This is a continuation of last week’s blog. — A probably much darker variant of the Neurodiversity is Supernatural is the nightmare Bedlam-style asylum, using institutions such as a mental hospital as a penalty for a character who believes in concepts not typically known to the common man. This also extends to the ‘that crazy guy/gal’ treatment most people live with this conflict with the supernatural, which often ends up with them being ostracized.
This variant has its roots in history, tracing back to 19th century, calling back to the harsh conditions people with a mental health condition suffered back in such times. In those days, anyone who believed anything slightly outside the norms was carted off to one such institution, much like Belle’s father in Beauty and the Beast. Such also happened with more prominent figures in history, more noticeably scientists. Society back then was lot less understanding that it is today, some may argue even, to a fault. This trope has made its way onto numerous media, ranging from Dorothy in Return to Oz (1985) to as recent as Alice in Once Upon a Time in Wonderland (2013). What does this trope portray is that mental institutions are hell for people with mental afflictions, which doesn’t help at all. Such people need professional help, and the trope, intentionally or otherwise, can deter patients from seeking medical help. This trope also extends to general hospitals, being presented as purgatory and the last place the character needs to be in right now, which is not true in real life.
The television industry, especially the science-fiction/fantasy sector, has always had an unfortunate knack for oversimplifying topics that should need more careful thought, all in effort to have to say in the rating game. In present times, however, the masses have become more discerning, and expect more out of the pop TV. The Neurodiversity is Supernatural trope offers a lot of story potential, you will be hard-pressed to find anyone who may say otherwise. However, over time, innovations and considerations had been made not to alienate the viewer, and bring the show closer to the viewer’s home. Production people need to take in mind coping mechanisms, self-awareness levels, how do they deal with triggers, and last but in no means least, just how public do they want to be with the affliction.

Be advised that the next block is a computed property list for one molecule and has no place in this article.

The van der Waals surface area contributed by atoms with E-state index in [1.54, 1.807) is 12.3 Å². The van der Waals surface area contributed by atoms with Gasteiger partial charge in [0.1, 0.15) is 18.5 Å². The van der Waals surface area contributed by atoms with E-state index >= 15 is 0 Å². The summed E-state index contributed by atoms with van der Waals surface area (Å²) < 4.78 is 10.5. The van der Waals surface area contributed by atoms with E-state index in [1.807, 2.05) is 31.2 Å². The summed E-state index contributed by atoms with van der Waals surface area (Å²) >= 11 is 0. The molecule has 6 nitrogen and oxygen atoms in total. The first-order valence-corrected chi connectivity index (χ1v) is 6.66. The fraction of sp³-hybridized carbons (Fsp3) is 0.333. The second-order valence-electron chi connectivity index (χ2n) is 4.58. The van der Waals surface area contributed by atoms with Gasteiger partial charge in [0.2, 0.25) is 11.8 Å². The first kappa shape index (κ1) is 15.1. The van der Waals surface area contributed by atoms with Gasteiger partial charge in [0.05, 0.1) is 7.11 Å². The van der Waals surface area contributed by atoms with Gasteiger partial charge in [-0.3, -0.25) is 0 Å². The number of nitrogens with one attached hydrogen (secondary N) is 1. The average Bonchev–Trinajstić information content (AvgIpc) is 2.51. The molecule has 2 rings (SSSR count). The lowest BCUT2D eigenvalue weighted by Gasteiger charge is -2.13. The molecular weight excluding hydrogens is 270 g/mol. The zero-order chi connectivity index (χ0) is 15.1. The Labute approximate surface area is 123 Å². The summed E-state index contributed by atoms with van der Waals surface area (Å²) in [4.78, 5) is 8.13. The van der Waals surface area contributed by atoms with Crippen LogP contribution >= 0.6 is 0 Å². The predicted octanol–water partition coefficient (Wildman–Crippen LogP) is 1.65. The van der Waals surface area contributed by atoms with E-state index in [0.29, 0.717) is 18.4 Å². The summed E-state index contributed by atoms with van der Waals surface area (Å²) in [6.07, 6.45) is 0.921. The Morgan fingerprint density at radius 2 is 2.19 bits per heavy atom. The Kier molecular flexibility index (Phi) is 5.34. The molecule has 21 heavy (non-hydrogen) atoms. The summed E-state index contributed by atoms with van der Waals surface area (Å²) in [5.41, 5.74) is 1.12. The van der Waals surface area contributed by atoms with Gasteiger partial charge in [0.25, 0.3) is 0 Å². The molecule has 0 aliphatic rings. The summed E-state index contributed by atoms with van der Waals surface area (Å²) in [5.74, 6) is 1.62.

In the end, it’s still important to separate fiction from fact; discern what is real and not, but producers, directors, and writers, and other people involved in the process should also help with the process since the masses look highly up to them for opinions. A psychiatric disorder and the ability to see supernatural things can co-exist in a person, without one being caused by the other. It is possible that wizards have depression, but not connected to the fight of dark arts, be able to talk to aliens and be bi-polar, among others. In the end, it’s still highly advised to seek professional help, no matter if you’re a demon slayer, a professional image, a highly skilled scientist hero or just an everyday Joe or Jane just going through life with a mental affliction.